The white-eyed vireo is a small passerine that breeds in the south eastern United States. They are typically found in scrub where they can often be seen hopping between branches gleaning insects from the bushes. They will also some times eat fruit. During the winter they migrate to their southern wintering grounds in Mexico, Central America or the Caribbean. I photographed this bird on South padre island. The South Padre Convention Center had a small garden with a man made stream running through which attracted many birds who had just made a long flight over the Gulf of Mexico. 



Wednesday, June 4, 2014

Unusual Sighting

Whooping Cranes
A few years back I took a trip out to the Necedah NWR in central Wisconsin. I began to travel to Necedah the year before because it is known for being one of the best places in the world to photograph endangered Karner Blue butterflies. On this particular trip it was early October, which is a bit late in the season for Karners, but I had a free weekend day and wanted to go photograph some place that I had not photographed so often. The day was going well, photographing primarily red-headed woodpeckers, when as I was walking along a dirt road I spotted a pair of large white birds flying my way. As the got closer I was excited to see that it was a pair of whooping cranes.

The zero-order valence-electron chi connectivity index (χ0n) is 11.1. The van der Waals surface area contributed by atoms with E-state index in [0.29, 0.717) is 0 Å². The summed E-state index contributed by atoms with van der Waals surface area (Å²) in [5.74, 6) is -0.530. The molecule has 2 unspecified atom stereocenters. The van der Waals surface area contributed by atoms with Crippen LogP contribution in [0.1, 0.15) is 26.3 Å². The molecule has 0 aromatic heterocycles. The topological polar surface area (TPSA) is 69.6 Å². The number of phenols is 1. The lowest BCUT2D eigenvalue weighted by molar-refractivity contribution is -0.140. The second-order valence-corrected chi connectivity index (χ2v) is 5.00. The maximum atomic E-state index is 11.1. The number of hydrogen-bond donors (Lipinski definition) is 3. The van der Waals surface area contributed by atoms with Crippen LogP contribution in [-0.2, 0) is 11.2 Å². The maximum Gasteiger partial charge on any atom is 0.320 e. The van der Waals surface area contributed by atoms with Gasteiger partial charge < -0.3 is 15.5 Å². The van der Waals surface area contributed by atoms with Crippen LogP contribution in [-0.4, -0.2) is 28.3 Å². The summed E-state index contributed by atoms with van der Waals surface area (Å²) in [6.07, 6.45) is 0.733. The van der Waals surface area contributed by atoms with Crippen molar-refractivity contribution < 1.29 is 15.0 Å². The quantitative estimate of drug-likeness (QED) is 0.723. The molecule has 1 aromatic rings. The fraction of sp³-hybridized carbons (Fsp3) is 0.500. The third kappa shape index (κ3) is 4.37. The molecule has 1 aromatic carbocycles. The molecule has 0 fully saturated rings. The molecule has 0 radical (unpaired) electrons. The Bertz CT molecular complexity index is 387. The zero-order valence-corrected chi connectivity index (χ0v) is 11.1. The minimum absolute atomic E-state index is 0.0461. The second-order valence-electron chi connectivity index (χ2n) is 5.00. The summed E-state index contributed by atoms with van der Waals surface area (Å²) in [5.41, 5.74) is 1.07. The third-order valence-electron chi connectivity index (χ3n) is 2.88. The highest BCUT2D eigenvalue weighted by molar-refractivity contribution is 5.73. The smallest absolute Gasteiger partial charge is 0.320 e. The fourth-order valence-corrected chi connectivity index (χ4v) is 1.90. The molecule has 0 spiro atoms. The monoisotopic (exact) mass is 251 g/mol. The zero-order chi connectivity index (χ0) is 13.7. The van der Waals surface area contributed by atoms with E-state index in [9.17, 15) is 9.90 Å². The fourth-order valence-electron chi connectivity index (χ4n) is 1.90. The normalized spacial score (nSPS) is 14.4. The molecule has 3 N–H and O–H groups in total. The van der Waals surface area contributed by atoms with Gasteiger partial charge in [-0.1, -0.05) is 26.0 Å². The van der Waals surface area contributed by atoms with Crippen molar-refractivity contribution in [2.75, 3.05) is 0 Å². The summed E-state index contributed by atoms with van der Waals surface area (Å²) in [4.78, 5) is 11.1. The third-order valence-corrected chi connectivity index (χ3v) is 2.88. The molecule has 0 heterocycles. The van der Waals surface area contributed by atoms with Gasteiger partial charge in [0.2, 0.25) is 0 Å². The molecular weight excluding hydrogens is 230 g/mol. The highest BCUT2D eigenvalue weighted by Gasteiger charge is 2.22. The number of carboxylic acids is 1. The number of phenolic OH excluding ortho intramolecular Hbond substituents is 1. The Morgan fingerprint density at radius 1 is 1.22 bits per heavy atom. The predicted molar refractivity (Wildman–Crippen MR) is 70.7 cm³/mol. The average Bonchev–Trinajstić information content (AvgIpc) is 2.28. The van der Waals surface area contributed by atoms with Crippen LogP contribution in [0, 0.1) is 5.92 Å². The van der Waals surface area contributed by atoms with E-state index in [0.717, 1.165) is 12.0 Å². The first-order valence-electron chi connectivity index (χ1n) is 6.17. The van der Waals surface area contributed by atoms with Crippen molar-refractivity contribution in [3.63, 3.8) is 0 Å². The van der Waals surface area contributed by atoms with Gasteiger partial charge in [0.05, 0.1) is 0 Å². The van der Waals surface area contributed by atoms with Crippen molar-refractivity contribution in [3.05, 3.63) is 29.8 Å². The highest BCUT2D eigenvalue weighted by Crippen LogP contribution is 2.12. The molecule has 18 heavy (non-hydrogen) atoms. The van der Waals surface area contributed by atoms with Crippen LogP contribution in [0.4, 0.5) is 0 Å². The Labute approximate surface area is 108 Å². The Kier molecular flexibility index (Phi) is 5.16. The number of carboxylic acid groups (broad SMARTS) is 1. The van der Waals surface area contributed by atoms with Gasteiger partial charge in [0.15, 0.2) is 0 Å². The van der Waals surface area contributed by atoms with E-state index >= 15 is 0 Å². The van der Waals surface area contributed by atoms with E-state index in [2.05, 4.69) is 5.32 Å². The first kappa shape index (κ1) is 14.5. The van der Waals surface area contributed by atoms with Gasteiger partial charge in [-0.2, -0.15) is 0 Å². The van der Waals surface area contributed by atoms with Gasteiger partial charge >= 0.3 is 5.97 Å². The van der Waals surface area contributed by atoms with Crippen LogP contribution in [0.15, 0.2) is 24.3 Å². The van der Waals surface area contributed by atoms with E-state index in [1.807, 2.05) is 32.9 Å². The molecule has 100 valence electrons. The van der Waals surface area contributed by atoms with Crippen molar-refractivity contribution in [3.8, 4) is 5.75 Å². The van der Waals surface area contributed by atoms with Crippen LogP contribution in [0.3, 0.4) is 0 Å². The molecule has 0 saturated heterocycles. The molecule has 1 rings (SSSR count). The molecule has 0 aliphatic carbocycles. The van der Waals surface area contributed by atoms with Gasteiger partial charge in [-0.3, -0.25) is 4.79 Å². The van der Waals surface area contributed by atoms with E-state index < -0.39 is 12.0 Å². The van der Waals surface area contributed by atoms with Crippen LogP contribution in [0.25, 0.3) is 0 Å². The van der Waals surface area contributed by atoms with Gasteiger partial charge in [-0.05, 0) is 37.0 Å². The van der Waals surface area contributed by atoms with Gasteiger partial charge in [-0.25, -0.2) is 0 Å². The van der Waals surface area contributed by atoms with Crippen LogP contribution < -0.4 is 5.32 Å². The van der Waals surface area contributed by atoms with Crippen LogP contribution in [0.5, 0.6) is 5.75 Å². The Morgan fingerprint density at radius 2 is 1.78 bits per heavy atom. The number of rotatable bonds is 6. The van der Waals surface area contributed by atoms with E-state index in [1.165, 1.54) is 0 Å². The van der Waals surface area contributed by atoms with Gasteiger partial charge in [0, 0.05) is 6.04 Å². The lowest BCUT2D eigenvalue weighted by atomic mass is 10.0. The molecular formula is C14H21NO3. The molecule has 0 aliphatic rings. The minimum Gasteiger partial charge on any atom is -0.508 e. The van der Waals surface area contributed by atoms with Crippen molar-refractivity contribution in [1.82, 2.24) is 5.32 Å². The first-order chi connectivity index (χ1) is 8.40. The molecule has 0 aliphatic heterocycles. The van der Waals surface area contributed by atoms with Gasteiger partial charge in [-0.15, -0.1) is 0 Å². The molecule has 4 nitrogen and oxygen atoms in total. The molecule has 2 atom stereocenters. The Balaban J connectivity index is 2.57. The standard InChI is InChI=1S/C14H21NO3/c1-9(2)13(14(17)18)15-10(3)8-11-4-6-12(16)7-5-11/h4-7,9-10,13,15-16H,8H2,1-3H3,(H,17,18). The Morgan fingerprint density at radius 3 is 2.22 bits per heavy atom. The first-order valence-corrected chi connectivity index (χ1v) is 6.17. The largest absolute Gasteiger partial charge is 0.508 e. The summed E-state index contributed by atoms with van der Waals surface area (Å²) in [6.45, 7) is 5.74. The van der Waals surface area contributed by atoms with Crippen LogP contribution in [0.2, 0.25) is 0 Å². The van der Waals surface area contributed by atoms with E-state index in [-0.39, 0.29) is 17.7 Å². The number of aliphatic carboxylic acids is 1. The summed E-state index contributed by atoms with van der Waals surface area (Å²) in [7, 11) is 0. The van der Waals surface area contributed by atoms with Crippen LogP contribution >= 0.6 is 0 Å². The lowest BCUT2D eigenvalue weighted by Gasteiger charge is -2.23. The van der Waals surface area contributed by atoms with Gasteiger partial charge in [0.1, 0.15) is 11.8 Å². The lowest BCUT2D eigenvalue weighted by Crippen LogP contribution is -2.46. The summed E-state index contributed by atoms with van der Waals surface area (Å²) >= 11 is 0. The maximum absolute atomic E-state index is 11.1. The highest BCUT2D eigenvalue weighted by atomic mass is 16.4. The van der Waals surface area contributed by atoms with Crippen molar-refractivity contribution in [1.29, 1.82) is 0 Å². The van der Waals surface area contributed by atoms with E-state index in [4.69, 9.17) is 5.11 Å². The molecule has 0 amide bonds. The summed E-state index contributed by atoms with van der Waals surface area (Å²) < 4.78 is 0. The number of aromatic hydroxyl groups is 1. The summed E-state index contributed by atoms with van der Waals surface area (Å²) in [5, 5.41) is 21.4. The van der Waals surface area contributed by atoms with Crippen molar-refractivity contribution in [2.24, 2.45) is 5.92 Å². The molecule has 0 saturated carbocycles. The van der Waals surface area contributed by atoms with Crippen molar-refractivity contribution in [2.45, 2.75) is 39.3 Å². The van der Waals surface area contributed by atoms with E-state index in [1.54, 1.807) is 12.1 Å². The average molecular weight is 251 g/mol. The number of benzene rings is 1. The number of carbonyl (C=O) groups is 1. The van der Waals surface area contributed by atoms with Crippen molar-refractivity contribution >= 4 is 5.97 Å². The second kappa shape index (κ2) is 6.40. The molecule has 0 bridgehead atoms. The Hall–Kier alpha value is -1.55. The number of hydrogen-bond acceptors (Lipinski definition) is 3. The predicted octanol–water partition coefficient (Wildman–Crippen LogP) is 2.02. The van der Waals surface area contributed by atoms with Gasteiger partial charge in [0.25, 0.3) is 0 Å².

Whooping Cranes
The whooping crane is one of the largest birds in North America and it is highly endangered. They stand about 5 feet tall and have over a seven foot wingspan. Because of habitat loss and unregulated hunting the population of the whooping crane dropped to just 15 birds by 1941. They were added to the endangered species list in 1967.  Since this time their population has been increased slowly to about 400 - 500 birds today. 
Whooping Cranes
Most of the cranes, around 300 or so, are a part of a flock that breeds in Wood Buffalo Park in Canada and winters in Aransas National Wildlife refuge in Texas. This flock are the decedents of the remaining 15. However there is concern about the population since they breed and winter together in the same location. A disease, natural disaster, or man made disaster could easily wipe out the entire flock in one shot. In order to avoid potential disaster the Whooping Crane Eastern Partnership began to release birds into central Wisconsin. Young birds where then trained to fly to wintering grounds in Florida using ultra light aircraft. This project was based out of Necedah NWR. These birds are a part of the eastern flock, easy to tell because of the tracking bracelet on one of the legs, which now numbers over 100.